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USCIS Extends Rule Providing Interpreters at Affirmative Asylum Interviews

The United States Citizenship and Immigration Service (USCIS) has announced the fourth extension to a temporary final rule (TFR) that requires the use of a USCIS interpreter at certain affirmative asylum interviews. This TFR has been extended through September 12, 2023. After that date, affirmative asylum applicants who cannot proceed with the interview in English must provide their own interpreters.

The TFR was put in place to ensure that certain asylum applicants use USCIS contract telephonic interpreters instead of bringing their own interpreter to the interview. USCIS contract interpreters are available in 47 languages, which are listed on the TFR webpage. There is no fee to use a government-provided interpreter. If an applicant does not speak English or any of the 47 languages listed, they must bring their own interpreter to the affirmative asylum interview.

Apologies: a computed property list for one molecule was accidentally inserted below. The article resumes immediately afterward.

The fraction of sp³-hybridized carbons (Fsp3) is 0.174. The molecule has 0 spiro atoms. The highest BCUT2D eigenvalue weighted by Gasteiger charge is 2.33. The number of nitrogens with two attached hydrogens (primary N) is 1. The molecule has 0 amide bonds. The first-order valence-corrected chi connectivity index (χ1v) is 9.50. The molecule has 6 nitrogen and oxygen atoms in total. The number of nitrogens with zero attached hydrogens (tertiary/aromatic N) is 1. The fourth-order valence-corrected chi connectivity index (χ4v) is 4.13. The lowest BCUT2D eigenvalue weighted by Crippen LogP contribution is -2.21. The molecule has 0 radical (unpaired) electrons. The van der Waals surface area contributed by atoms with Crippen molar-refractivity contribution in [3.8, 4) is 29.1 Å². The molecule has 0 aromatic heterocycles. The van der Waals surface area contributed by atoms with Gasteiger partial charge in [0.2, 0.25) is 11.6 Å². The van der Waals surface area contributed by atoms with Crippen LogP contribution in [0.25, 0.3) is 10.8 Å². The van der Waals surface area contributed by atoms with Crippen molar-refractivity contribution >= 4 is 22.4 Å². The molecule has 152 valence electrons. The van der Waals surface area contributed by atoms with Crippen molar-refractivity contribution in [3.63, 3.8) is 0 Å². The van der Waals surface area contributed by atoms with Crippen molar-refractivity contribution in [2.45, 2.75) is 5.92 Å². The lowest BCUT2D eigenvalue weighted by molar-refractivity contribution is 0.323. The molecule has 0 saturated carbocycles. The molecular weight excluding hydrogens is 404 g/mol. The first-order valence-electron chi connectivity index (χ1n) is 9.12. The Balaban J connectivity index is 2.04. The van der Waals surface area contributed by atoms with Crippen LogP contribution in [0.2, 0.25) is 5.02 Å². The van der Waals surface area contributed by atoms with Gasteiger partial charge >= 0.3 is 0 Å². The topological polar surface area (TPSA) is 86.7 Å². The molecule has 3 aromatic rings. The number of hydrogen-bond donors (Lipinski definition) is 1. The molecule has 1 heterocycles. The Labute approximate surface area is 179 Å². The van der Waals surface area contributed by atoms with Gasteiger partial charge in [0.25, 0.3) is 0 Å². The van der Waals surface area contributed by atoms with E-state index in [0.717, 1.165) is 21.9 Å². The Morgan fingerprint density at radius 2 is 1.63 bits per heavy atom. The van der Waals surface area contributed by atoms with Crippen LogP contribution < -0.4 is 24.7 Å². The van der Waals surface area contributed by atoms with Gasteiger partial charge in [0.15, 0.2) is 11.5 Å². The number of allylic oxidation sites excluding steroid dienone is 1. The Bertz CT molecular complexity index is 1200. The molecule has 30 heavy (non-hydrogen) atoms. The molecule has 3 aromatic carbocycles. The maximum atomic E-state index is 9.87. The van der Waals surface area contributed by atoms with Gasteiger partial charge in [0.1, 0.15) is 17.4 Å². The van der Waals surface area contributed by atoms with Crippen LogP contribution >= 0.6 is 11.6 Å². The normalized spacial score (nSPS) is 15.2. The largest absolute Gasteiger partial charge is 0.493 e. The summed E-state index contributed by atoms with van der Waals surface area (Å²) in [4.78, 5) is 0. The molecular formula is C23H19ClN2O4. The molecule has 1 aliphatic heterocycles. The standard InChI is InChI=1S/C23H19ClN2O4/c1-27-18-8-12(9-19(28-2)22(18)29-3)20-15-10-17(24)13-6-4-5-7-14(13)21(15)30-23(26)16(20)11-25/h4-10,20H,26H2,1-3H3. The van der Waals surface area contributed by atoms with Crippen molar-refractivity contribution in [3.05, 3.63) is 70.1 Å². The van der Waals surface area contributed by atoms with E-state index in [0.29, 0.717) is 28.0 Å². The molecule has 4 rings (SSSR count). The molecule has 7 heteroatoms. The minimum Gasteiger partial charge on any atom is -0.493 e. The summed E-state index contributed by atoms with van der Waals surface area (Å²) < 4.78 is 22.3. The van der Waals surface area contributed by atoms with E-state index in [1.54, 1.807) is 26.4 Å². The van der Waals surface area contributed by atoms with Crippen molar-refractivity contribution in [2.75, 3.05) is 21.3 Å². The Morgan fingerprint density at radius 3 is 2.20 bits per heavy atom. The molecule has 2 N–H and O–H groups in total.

This extension also includes a previous modification, which states that in limited circumstances where a USCIS interpreter is not available, the affirmative asylum interview will either be rescheduled or, at the discretion of USCIS, the applicant will be allowed to provide an interpreter.

USCIS anticipates that the federal declaration of a public health emergency for COVID-19 will expire in May 2023. Extending this TFR until after that declaration expires will provide public notice that the TFR is expiring and help ensure an orderly and efficient return to prior practice.

It is important to note that USCIS is not required to provide an interpreter in all cases, and asylum applicants who are able to proceed with their interview in English are not affected by this TFR.

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